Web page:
The Obama administration wants to expand efforts to restore the South's once-sprawling longleaf pine forests.
The proposal could benefit a Georgia collaborative that's just getting off the ground.
Twelve public and private organizations will sign an agreement next month to unite efforts to restore longleaf pine forests in Georgia.
The pines are key habitats for wildlife and also fuel the timber industry.
But the trees are down to 4.4 million acres or just 4% of their historic range.
Randy Tate of the Longleaf Alliance says the partnership could apply for federal grants to expand the forest.
"It's a chance, it's an opportunity to get the forest back," Tate says. "The forest is important for nature study and for wildlife. And longleaf pine planted by private landowners is a wonderful economic benefit, too."
The $20 million White House proposal would protect forests at Georgia's Okefenokee National Wildlife Refuge and other places.
"We're very excited about the current initiative," Tate sats. "That's establishing a framework across the range of longleaf pine, which is from Virginia down through the South to East Texas. So, a framework is being developed of local restoration partnerships to do the work."
But the administration proposal hinges on uncertain Congressional funding.
That's why Interior Secretary Sally Jewel recently visited with stakeholders in a similar partnership in South Carolina to lobby for it.
"It's clear that collaborative efforts among federal, state, local and private partners have been and will continue to be key to successful conservation of the longleaf pine forest," said Jewell. "Congress needs to do its part by fulfilling its promise to provide the funding under the Land and Water Conservation Fund, not only for this partnership, but for the communities across the country who are trying to protect the places they cherish most."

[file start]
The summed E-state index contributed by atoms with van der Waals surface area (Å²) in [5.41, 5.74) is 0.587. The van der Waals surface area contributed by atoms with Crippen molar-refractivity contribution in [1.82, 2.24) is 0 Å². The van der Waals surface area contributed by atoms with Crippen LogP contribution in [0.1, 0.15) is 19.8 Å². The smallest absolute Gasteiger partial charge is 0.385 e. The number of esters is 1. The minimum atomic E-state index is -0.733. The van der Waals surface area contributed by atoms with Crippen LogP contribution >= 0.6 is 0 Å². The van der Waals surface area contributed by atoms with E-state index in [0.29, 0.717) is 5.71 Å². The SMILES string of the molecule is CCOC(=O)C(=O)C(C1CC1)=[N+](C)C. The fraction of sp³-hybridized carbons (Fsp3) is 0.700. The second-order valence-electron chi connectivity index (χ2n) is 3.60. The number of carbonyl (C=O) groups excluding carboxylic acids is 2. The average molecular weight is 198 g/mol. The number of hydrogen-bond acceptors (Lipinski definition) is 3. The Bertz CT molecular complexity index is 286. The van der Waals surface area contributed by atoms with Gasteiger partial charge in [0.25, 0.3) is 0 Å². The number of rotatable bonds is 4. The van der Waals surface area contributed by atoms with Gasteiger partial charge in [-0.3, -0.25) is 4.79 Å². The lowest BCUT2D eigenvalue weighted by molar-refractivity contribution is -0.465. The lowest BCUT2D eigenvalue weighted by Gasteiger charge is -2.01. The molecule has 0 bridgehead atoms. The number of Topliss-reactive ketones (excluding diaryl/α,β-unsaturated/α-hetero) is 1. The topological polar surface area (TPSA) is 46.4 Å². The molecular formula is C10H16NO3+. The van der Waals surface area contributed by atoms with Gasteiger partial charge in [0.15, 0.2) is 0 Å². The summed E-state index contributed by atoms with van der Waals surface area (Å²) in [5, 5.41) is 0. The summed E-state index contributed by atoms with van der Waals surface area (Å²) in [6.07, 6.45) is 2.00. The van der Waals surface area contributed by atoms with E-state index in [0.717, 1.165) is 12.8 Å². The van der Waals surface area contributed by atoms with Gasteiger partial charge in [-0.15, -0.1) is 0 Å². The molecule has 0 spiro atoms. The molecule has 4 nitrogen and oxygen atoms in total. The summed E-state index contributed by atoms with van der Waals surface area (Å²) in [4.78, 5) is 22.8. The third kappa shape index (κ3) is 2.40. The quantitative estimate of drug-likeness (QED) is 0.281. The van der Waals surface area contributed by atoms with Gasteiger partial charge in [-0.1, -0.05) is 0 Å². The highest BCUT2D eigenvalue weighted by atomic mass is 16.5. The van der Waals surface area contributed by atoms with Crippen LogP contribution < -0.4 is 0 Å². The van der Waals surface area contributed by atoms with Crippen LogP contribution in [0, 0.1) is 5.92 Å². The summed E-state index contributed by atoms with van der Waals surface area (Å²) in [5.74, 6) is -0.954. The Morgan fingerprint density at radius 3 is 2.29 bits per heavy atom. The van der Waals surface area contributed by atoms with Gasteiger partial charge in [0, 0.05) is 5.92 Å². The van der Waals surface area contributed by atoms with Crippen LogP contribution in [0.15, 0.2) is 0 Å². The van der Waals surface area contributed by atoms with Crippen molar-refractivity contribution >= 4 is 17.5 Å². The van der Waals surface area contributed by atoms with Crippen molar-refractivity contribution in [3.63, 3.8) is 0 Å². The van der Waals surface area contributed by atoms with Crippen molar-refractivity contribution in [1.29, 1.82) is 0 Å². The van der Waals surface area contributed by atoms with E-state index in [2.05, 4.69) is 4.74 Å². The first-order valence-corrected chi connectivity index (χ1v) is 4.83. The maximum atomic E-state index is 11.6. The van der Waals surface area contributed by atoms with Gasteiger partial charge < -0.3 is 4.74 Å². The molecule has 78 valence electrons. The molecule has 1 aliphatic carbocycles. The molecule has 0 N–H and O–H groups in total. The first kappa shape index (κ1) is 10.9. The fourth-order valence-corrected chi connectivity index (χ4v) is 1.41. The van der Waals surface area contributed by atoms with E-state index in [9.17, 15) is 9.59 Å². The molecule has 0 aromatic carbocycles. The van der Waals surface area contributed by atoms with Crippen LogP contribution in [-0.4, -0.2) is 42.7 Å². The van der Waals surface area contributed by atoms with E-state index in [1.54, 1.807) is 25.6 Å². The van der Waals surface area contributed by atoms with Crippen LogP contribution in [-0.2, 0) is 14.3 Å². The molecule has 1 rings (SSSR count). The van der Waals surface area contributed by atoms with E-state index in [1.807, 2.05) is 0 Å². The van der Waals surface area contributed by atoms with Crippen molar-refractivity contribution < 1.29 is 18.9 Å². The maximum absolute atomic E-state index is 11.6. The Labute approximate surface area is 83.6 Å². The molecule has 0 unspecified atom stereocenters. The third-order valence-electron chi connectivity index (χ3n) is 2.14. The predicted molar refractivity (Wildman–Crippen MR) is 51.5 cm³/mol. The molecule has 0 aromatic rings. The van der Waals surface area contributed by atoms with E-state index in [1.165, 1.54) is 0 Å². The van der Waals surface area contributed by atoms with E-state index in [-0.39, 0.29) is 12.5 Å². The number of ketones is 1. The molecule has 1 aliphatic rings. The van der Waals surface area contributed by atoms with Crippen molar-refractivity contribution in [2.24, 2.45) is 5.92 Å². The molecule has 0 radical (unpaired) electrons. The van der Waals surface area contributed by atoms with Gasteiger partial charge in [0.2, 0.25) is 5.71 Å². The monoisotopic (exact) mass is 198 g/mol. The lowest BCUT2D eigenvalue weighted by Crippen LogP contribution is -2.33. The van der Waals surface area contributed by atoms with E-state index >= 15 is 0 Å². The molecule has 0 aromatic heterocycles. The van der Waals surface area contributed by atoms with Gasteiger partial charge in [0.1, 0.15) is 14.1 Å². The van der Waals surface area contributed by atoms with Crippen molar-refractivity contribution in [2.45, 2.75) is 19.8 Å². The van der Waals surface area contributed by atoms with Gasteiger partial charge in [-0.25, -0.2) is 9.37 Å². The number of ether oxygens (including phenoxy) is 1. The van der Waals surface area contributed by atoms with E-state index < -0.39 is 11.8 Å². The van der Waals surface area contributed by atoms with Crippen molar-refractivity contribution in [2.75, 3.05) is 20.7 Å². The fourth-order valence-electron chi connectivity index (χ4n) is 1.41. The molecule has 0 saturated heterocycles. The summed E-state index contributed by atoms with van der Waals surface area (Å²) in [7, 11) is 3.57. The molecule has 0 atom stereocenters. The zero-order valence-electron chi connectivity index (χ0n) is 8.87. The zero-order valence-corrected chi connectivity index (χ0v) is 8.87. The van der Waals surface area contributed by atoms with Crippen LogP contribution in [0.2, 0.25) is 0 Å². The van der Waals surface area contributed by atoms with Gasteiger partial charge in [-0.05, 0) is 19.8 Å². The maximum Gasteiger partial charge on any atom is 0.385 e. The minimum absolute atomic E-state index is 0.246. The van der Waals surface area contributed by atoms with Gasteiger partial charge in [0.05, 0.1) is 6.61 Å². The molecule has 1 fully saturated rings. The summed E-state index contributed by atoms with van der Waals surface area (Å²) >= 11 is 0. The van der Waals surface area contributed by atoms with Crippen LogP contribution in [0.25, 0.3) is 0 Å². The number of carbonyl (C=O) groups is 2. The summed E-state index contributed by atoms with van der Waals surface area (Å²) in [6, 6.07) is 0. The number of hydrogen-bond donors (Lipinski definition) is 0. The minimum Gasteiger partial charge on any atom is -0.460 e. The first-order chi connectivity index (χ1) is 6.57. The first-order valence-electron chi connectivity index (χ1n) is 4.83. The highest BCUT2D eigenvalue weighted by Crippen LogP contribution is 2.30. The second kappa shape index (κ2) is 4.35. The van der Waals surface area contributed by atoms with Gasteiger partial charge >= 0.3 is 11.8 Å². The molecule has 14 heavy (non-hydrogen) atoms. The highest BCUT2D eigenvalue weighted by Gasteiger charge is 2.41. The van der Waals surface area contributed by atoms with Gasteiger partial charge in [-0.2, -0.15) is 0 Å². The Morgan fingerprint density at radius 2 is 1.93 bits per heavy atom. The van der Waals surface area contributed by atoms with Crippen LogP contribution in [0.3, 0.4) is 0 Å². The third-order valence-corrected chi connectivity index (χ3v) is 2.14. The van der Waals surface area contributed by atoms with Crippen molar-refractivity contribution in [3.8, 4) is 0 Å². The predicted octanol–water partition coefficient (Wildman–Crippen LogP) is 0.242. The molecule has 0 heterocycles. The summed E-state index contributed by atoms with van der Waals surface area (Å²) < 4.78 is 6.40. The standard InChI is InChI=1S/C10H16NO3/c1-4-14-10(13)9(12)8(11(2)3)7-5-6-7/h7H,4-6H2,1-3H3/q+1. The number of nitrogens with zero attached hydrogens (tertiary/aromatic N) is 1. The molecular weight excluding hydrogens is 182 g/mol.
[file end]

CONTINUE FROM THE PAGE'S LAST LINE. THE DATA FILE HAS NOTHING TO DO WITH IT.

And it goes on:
Some of the entities involved in the Georgia alliance include the Georgia Department of Natural Resources, the Georgia Forestry Commission, the Georgia Land Trust, the Nature Conservancy, Georgia Power and International Forest Company.
In the Savannah area, Ft. Stewart also is playing a leading role in restoring longleaf pine forests.
The military base has large stands of longleaf pine, as does the Marine Corps' bombing range near Townsend.
But you don't have to access a military base to see these impressive trees.
In fact, Tate says, many people drive by a good stand of longleaf pines at a cemetery on Skidaway Road near 52nd Street every day.
And Armstrong Atlantic State University also has several good examples, mingled among the more prevalent loblolly and slash pines on campus.
You can differentiate the longleaf pines by their larger (but less numerous) cones, their more "bushy" needle clusters and, when they get older, their flat tops.
The flat tops indicate trees that are at least 70 years old, like many on the AASU campus, an arboretum where GPB Savannah is located.